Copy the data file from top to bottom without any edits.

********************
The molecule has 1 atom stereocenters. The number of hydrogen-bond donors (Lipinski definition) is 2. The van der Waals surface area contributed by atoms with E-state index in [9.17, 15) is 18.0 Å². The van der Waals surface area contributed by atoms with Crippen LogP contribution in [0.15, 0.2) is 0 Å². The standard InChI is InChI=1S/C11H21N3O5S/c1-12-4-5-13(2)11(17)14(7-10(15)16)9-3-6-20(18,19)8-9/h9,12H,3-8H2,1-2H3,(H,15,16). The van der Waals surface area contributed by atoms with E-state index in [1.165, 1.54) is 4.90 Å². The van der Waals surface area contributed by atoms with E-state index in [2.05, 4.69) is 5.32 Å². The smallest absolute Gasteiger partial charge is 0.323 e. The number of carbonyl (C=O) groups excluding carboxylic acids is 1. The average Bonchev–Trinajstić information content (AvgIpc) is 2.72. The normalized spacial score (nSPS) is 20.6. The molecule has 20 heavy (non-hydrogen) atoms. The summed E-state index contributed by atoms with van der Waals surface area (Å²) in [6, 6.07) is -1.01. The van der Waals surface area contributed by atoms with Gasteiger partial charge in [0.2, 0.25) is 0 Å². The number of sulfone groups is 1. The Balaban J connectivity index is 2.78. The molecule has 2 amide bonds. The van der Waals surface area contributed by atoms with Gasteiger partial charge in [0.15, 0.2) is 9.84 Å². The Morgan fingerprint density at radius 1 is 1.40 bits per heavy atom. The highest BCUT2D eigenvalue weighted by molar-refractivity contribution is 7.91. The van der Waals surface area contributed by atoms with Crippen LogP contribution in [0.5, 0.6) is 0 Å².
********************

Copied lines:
The molecule has 1 atom stereocenters. The number of hydrogen-bond donors (Lipinski definition) is 2. The van der Waals surface area contributed by atoms with E-state index in [9.17, 15) is 18.0 Å². The van der Waals surface area contributed by atoms with Crippen LogP contribution in [0.15, 0.2) is 0 Å². The standard InChI is InChI=1S/C11H21N3O5S/c1-12-4-5-13(2)11(17)14(7-10(15)16)9-3-6-20(18,19)8-9/h9,12H,3-8H2,1-2H3,(H,15,16). The van der Waals surface area contributed by atoms with E-state index in [1.165, 1.54) is 4.90 Å². The van der Waals surface area contributed by atoms with E-state index in [2.05, 4.69) is 5.32 Å². The smallest absolute Gasteiger partial charge is 0.323 e. The number of carbonyl (C=O) groups excluding carboxylic acids is 1. The average Bonchev–Trinajstić information content (AvgIpc) is 2.72. The normalized spacial score (nSPS) is 20.6. The molecule has 20 heavy (non-hydrogen) atoms. The summed E-state index contributed by atoms with van der Waals surface area (Å²) in [6, 6.07) is -1.01. The van der Waals surface area contributed by atoms with Gasteiger partial charge in [0.2, 0.25) is 0 Å². The number of sulfone groups is 1. The Balaban J connectivity index is 2.78. The molecule has 2 amide bonds. The van der Waals surface area contributed by atoms with Gasteiger partial charge in [0.15, 0.2) is 9.84 Å². The Morgan fingerprint density at radius 1 is 1.40 bits per heavy atom. The highest BCUT2D eigenvalue weighted by molar-refractivity contribution is 7.91. The van der Waals surface area contributed by atoms with Crippen LogP contribution in [0.5, 0.6) is 0 Å².